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Leibniz Universität Hannover and TU Braunschweig have recently founded a science alliance, which is funded by the Lower Saxony Ministry of Science with 27 million euros. As one of three Alliance research lines, MOBILISE deals with different aspects of mobility: from aviation to vehicles to digitization. A dozen scientists from Leibniz Universität Hannover, who have already researched various facets of mobility, including several L3S members, have joined forces in the measure Mobile People – Intelligent Mobility in Balance of Autonomy, Networking and Security. Its aim is to explore and shape the mobility of the future in new collaborations. It’s about digitisation, intelligent systems – and again and again about the role of the human being.
Several proposals for in-depth projects were submitted, the first of which has already been approved by the Volkswagen Foundation: In BIAS, discrimination and prejudices in highly data-dependent systems of artificial intelligence are to be investigated. Another focus: Comprehensible mobility. Intelligent mobility systems such as navigation devices, traffic guidance systems or networked planning tools use artificial intelligence and machine learning in complicated software. How can such systems still be understood by ordinary citizens? The more data sources that can be used, the better predictions and recommendations are possible in principle – but would you really like to pass on your own appointment calendar and data from the Fitness bracelet without knowing what will happen to it? An interdisciplinary group of eight professors is investigating how intelligent systems can explain what they do when needed: Prof. Tina Krügel (legal informatics), Prof. Monika Sester (geoinformatics), Prof. Michael Rohs (human-machine interaction), Prof. Nils Hoppe (ethics), Prof. Bodo Rosenhahn (computer vision), Prof. Avishek Anand (information retrieval), Prof. Wolfgang Nejdl (data mining) and Prof. Kurt Schneider (software engineering).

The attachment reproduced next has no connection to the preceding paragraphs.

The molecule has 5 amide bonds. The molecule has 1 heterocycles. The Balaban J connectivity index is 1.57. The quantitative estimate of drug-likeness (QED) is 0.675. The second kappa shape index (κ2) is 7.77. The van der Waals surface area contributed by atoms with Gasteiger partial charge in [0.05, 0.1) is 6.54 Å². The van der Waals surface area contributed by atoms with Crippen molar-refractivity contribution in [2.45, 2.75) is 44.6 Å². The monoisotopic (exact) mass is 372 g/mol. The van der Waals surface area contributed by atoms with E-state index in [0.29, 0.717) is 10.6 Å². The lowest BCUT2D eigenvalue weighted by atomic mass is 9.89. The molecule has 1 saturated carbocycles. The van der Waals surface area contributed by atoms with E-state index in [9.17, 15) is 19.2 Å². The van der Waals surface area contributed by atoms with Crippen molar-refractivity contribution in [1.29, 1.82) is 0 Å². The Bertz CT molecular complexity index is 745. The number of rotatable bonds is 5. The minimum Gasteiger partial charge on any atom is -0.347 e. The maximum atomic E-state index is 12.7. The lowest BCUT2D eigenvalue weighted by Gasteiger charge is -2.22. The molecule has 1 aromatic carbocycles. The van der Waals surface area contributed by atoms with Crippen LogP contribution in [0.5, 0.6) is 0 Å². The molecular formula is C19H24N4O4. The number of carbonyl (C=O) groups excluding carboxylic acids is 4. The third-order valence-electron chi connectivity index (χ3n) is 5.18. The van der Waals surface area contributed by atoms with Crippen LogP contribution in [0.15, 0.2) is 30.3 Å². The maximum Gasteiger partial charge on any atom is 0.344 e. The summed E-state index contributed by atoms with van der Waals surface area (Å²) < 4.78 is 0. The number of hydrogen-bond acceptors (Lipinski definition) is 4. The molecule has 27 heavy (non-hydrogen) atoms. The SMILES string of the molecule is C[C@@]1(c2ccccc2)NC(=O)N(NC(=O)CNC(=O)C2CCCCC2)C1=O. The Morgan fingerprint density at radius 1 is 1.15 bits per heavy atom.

“If intelligent systems do not only give route recommendations in the future, but autonomously direct traffic or even control rescue vehicles, then society must insist that its decisions can be understood and comprehended,” says Kurt Schneider, spokesman for the research initiative, reflecting the joint conviction of the research team.
L3S member Kurt Schneider is head of the Institute for Practical Computer Science and the Department of Software Engineering at Leibniz Universität Hannover as well as speaker of the research initiative Mobiler Mensch.